What are my fears going into my Ironman journey?
In my first blog post I wrote about my experience running my first marathon. I described how my entire life I had thought marathons were for super human athletes, and how I was able to prove to myself that with incremental training and enough time, running a marathon is a feat within the reach of many, including me.
I am approaching this Ironman with the same mentality. Exercising continuously for 140.6 miles is inconceivable at this point, but I know that I don’t have to be able to do this from one day to the next. I’ll have eight months to train starting January, a structured training program with the DC tri club, and incrementally longer training workouts. My fear is not lacking the fitness to go the distance.
My biggest fear is one that could put an end to my Ironman dream long before race day: the fear of injury. I have been injured before during my 2013 racing season, and this can be physically and mentally crippling. When training for my marathon, I developed pain in my right foot on a day I went out for an 18 mile run. During the following two weeks I was supposed to reach the peak of my training (a 20 and a 22 mile run), but I could barely walk. I had to skip training for two weeks. I was devastated. I felt so invested into marathon training that the thought of not being able to race made me feel terrible. These were two very frustrating weeks: I wanted to work out, but I couldn’t. In the end, luckily, I was able to resume training about two weeks prior to the event date and complete my first marathon without re-injury.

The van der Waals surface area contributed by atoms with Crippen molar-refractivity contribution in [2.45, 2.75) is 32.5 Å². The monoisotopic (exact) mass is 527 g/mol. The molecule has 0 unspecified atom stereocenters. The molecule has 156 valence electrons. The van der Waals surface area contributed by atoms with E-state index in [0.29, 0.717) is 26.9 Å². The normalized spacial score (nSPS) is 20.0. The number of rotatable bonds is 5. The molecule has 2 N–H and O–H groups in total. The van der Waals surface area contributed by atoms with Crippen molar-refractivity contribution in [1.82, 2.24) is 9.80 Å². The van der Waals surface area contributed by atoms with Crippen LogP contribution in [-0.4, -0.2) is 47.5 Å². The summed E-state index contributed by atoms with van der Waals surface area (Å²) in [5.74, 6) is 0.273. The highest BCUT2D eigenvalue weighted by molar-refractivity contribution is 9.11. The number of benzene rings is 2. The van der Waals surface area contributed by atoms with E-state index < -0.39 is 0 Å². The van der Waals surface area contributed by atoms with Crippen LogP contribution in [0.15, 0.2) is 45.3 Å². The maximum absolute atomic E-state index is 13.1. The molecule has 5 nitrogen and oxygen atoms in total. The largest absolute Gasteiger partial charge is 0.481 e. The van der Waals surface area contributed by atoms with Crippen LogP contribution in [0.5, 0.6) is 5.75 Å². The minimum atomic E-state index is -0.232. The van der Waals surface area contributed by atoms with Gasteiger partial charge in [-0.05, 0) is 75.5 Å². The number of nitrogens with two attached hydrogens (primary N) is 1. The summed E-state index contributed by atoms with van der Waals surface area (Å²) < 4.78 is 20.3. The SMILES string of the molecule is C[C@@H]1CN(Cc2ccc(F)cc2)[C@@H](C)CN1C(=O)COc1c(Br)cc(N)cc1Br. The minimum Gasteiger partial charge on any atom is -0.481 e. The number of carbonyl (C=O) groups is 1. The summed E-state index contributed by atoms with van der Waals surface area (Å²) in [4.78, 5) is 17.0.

A second injury came during the running portion of an Olympic triathlon in June. I experienced IT band pain so severely that it brought me to a halt and then made it very difficult to put one foot in front of another for the rest of the run portion. I ended up in the medical tent after the race. This IT band pain has been very tough to deal with. For weeks after the race it kept me from being able to run at all. It carried into late August – less than a month before my next and last Olympic triathlon of the season – and kept me from running more than a few miles a week at an easy pace. I became very invested into getting rid of this pain, through physical therapy, strength training, roller stretching, and even dry needling. It has been very difficult to get rid of. As of this writing, I can still feel the presence of the pain when I run, albeit mildly.
Thus, my biggest fear next year is getting injured. I know I will have to be smart, disciplined, and listen to my body to prevent this from happening.
My second fear is… [stay tuned for my next post].